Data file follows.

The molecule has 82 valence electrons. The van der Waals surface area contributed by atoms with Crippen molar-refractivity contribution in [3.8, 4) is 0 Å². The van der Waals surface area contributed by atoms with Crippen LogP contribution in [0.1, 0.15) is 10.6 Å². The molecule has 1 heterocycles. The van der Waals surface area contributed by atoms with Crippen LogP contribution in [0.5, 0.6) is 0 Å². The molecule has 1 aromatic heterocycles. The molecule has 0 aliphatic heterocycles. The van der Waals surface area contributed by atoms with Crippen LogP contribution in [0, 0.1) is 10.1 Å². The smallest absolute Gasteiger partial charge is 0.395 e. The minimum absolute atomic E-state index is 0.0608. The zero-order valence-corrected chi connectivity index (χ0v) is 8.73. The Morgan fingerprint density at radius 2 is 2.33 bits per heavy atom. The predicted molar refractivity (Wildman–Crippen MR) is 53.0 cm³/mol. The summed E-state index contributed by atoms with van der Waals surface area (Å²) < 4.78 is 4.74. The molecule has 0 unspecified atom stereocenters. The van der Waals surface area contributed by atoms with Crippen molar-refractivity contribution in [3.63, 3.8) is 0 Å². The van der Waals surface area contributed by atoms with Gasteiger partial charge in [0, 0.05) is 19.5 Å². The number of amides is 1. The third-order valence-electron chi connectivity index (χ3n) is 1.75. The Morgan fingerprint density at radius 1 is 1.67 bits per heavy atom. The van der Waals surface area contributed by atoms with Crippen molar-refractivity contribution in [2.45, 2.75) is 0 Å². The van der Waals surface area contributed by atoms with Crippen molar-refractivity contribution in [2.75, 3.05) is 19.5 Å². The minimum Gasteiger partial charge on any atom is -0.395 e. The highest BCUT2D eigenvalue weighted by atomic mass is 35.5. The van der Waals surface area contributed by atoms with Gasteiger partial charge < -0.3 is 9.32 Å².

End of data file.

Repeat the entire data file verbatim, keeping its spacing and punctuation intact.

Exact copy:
The molecule has 82 valence electrons. The van der Waals surface area contributed by atoms with Crippen molar-refractivity contribution in [3.8, 4) is 0 Å². The van der Waals surface area contributed by atoms with Crippen LogP contribution in [0.1, 0.15) is 10.6 Å². The molecule has 1 heterocycles. The van der Waals surface area contributed by atoms with Crippen LogP contribution in [0.5, 0.6) is 0 Å². The molecule has 1 aromatic heterocycles. The molecule has 0 aliphatic heterocycles. The van der Waals surface area contributed by atoms with Crippen LogP contribution in [0, 0.1) is 10.1 Å². The smallest absolute Gasteiger partial charge is 0.395 e. The minimum absolute atomic E-state index is 0.0608. The zero-order valence-corrected chi connectivity index (χ0v) is 8.73. The Morgan fingerprint density at radius 2 is 2.33 bits per heavy atom. The predicted molar refractivity (Wildman–Crippen MR) is 53.0 cm³/mol. The summed E-state index contributed by atoms with van der Waals surface area (Å²) < 4.78 is 4.74. The molecule has 0 unspecified atom stereocenters. The van der Waals surface area contributed by atoms with Crippen molar-refractivity contribution in [3.63, 3.8) is 0 Å². The van der Waals surface area contributed by atoms with Gasteiger partial charge in [0, 0.05) is 19.5 Å². The number of amides is 1. The third-order valence-electron chi connectivity index (χ3n) is 1.75. The Morgan fingerprint density at radius 1 is 1.67 bits per heavy atom. The van der Waals surface area contributed by atoms with Crippen molar-refractivity contribution in [2.45, 2.75) is 0 Å². The van der Waals surface area contributed by atoms with Crippen molar-refractivity contribution in [2.75, 3.05) is 19.5 Å². The minimum Gasteiger partial charge on any atom is -0.395 e. The highest BCUT2D eigenvalue weighted by atomic mass is 35.5. The van der Waals surface area contributed by atoms with Gasteiger partial charge < -0.3 is 9.32 Å².